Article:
The First Step In Writing Abstracts - Retrieval Reading
In my last post I mentioned Edward T. Cremmins' excellent book on abstracting which suggests a three-stage analytical reading process when writing abstracts. The first step, retrieval reading, has the writer read quickly through the text looking for possible information to include in the abstract. Cremmins uses an easy and effective system to mark various parts of the paper for possible future use in an abstract. Cremmins assigns geometric symbols (square, circle, arrow) to various components of the text which need to be included in an abstract (purpose, methodology, results, implications). For example, in the margins he places a circle by material discussing purpose, scope and methods and a square for results.
I use a similar method with my Basic Legal Skills students when I teach them the formula for organizing legal analysis (CREAC). I tell them to use highlighters to mark various parts of their memos so they can make sure they are following an analytical structure that legal readers know and expect. For example, they should use a green highlighter to mark rule sentences and a yellow highlighter to flag sentences which apply the law to the client's facts. Mary Beth Beazley from Ohio State first introduced me to this method which helps many students keep their work organized by helping them in a very visual way to avoid the common error of discussing client facts before explaining the law. Abstract writers could modify this process and during their retrieval reading use different colored highlighters to mark key terms, phrases and sentences for the various elements of the abstract. Having the material already classified by elements will make the actual drafting process much simpler for the writer.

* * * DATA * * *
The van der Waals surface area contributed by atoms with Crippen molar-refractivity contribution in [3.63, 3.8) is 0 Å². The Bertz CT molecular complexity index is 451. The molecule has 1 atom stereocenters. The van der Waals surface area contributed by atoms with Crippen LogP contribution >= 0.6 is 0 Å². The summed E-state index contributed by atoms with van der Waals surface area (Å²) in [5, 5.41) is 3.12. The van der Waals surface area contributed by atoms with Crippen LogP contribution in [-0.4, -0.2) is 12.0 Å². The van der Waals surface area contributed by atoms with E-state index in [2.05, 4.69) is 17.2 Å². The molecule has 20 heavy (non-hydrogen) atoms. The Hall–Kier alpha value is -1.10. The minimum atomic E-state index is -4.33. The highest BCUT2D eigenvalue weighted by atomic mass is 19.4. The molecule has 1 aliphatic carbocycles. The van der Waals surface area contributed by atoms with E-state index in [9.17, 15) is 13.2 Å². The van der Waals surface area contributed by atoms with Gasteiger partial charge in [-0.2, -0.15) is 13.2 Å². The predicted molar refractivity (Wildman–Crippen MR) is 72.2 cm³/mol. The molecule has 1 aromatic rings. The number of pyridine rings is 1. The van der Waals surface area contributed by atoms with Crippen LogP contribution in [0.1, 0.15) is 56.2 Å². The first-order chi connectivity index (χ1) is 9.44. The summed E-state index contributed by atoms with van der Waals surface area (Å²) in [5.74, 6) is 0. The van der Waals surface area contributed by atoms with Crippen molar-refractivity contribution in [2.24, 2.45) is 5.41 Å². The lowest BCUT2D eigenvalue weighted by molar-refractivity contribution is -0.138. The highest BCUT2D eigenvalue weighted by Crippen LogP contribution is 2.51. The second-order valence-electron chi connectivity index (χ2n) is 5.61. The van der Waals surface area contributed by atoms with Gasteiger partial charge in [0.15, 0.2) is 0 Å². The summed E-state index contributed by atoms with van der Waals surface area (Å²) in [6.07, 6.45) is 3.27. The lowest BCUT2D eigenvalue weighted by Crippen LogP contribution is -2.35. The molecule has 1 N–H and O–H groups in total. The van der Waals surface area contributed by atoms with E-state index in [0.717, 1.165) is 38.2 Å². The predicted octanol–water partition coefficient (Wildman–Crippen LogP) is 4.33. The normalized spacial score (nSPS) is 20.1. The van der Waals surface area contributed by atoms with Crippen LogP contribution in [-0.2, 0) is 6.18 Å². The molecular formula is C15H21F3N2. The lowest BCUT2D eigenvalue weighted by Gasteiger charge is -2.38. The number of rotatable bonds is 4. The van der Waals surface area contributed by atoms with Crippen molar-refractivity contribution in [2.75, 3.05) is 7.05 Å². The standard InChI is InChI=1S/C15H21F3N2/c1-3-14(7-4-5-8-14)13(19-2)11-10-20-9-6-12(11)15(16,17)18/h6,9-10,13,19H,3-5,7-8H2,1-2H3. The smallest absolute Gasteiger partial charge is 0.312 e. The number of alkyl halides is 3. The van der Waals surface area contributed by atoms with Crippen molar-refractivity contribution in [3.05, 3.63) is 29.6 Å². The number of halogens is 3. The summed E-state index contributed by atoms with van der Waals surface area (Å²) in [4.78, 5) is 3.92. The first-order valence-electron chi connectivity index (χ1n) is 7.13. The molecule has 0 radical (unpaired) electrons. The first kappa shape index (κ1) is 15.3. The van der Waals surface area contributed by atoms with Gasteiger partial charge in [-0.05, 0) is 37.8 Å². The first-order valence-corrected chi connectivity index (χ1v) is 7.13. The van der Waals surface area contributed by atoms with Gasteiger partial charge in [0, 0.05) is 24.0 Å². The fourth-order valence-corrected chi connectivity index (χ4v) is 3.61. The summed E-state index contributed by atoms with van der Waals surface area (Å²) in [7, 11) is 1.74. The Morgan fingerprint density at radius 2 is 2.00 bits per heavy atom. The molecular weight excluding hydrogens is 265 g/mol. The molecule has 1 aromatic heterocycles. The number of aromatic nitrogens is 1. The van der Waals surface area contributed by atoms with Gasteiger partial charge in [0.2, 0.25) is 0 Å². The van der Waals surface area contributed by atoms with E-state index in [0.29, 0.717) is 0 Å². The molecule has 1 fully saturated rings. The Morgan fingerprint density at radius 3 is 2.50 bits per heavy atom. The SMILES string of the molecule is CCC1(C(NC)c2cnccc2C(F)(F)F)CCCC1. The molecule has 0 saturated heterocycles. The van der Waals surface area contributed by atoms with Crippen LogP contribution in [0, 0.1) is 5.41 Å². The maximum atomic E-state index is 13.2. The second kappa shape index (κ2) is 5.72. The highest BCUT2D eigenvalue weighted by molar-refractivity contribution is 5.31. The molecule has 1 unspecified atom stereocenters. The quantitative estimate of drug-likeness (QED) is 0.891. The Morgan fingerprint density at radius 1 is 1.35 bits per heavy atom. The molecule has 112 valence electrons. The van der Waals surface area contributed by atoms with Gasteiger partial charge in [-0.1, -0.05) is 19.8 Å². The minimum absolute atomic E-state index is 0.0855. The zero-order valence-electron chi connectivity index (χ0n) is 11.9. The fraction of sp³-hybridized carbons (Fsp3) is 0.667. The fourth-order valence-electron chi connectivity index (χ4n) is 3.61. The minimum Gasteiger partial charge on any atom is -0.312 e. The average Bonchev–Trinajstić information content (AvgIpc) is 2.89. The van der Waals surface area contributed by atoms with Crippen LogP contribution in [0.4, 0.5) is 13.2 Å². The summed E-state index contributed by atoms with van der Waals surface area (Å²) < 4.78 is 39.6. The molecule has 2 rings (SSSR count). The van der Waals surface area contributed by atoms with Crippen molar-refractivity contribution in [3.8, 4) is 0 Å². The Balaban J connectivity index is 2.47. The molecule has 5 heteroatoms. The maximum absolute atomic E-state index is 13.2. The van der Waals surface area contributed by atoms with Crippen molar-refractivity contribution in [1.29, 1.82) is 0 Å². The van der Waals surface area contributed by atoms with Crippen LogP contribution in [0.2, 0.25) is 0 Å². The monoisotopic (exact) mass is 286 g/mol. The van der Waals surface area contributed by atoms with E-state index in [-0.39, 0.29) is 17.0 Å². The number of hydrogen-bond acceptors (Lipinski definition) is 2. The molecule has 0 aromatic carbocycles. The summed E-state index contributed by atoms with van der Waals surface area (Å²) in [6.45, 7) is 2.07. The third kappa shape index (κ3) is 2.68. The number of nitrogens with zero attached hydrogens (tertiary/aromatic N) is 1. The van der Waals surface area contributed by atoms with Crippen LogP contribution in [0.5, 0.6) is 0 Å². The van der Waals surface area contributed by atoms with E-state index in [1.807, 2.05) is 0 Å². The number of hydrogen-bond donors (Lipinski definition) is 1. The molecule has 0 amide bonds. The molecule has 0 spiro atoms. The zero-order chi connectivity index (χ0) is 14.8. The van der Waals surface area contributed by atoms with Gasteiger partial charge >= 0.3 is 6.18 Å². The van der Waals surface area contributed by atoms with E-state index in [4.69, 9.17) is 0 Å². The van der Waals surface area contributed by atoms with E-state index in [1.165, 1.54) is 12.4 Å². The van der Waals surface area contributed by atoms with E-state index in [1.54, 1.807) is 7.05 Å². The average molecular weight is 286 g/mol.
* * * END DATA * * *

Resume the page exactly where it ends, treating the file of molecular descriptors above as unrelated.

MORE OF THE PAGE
Others suggest reverse outlining which involves trying to write one main idea from each paragraph of the paper and then grouping these main ideas for each of the paper's sections into one sentence. See The Writing Center University of North Carolina Chapel Hill, Abstracts http://www.unc.edu/depts/wcweb/handouts/abstracts.html. This might be particularly useful in law since we are trained to begin paragraphs with straightforward thesis sentences. A similar strategy is to cut and paste sentences of key passages into a document which can later be edited into an abstract. Id.
Spending a little bit of time on this retrieval reading process will ultimately save time for the writer and produce better and more informative abstracts. When writers locate key terms, phrases and sentences before writing the various components of an abstract, they consciously and systematically identify the most important parts of the paper. Skipping this step and failing to organize the material at the beginning of the abstract writing process will only make your efforts at condensing the text for the abstract unmanageable and frustrating.